Thursday, September 22, 2011

Review | "The Names of Love"

The Names of Love is one of those French comedies that wears its intentions on its sleeve. It wants to be Amelie but comes off more like Micmacs - strained, false, and completely lacking its own personality.

It's really one of the most bizarre viewing experiences I've had in a while. One gets the feeling that director Michel Leclerc never quite knew what to do with the film, whether it's a comedy, a social commentary, a serious exploration of racial politics in modern France, or a strange amalgam of all of the above.

At its core it's a pretty typical opposites attract romantic comedy wherein a young, left wing activist named Baya (Sara Forestier) who spends her time sleeping with right-wing men in an effort to convert them to her cause. At the opposite end of the spectrum is Arthur Martin (Jacques Gamblin), a white bread lover of the status quo who pays lip service to liberal causes by supporting left wing presidential candidates without a prayer of actually being elected ( while Baya has a rather irritating habit of accidentally voting for the wrong candidate).

Baya (Sara Forestier) and Arthur (Jacques Gamblin) in THE NAMES OF LOVE.
Courtesy of Music Box Films.

Baya comes from a mixed background, with a firebrand French left winger for a mother and an Algerian refugee for a father, while Arthur's mother is a Holocaust survivor and his father is a nuclear engineer. Baya embraces her "otherness," Arthur tries to hide it, preferring instead to fade into the background of French society. It's an odd mix, but the two find a way to make it work, and in the process run up against cultural prejudices and racial identity as they try to navigate the waters of an ever changing France.

The problem is, those themes get muddled in a banal, faux-quirky comedy that never figures out what it wants to be. The Names of Love has no personality of its own, favoring instead an incongruous pastiche of styles and ideas that never quite mesh. Stylistically, the film is mostly anonymous, striking a problematic and even schizophrenic tone that lurches between dippy comedy and serious cultural commentary.

Arthur (Jacques Gamblin) and Baya (Sara Forestier) in THE NAMES OF LOVE. 
Courtesy of Music Box Films.
The characters are also wildly inconsistent, despite fine performances, especially by Forestier (who received a Cesar Award for her work here), who is wholly believable as a naive political activist who lets blind dogma blind her to reality. She's a perfect parody of the kind of blind, idealistic young liberal who is just as close minded as the conservatives she rails against, and I wish the film had spent more time showing that dichotomy between people of two extremes who are both in fact everything they claim to hate in the other side. Sadly, Arthur is far too bland of a character for that. He's a milquetoast bureaucrat with no real ideas of his own, sort of like this film, whose message is lost amongst a sea of conflicting and half-developed ideas.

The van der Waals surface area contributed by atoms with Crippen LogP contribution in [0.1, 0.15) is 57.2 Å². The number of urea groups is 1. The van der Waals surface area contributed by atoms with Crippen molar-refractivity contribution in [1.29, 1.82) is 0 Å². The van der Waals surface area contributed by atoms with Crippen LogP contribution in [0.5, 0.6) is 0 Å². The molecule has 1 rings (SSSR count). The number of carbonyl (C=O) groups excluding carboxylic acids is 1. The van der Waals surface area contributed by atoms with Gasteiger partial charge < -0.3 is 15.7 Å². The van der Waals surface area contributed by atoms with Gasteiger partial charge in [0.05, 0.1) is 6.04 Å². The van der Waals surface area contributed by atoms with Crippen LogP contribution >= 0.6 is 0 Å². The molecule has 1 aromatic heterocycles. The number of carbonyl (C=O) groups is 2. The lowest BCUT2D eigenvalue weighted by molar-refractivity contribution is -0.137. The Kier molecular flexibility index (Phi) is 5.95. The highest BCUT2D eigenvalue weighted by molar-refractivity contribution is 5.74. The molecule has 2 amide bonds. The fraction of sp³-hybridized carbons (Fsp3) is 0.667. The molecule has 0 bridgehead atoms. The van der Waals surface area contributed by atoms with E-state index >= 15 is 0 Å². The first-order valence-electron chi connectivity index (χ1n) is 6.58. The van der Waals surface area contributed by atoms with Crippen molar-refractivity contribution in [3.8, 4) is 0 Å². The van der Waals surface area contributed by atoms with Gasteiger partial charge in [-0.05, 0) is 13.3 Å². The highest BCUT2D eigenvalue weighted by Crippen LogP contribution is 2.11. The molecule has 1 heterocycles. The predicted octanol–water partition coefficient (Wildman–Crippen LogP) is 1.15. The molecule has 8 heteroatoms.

It's a mildly enjoyable film in the moment, but that's all it is - a film of surface pleasures. When one looks more closely, the gaping holes begin to show, and they're hard to look past. I wanted more from this film. The potential is there, but the underdeveloped plot never lives up to it. The script is riddled with narrative shortcuts and nonsensical changes of character that, while convenient for the story, never quite make sense. The Names of Love is every bit as anonymous and lost as its cartoonish, cookie cutter characters, who whittle down the cultural complexities of a diverse France into a stale and toothless romantic comedy.

GRADE - ★★ (out of four)

THE NAMES OF LOVE | Directed by Michel Leclerc | Stars Jacques Gamblin, Sara Forstier, Carole Franck, Zinedine Soualem, Michèle Moretti, Jacques Boudet | Rated R for sexual content including graphic nudity, and some language | In French w/English subtitles | Now playing in select cities, opens Friday, 9/23, in Cary, Chapel Hill, & Raleigh, NC.

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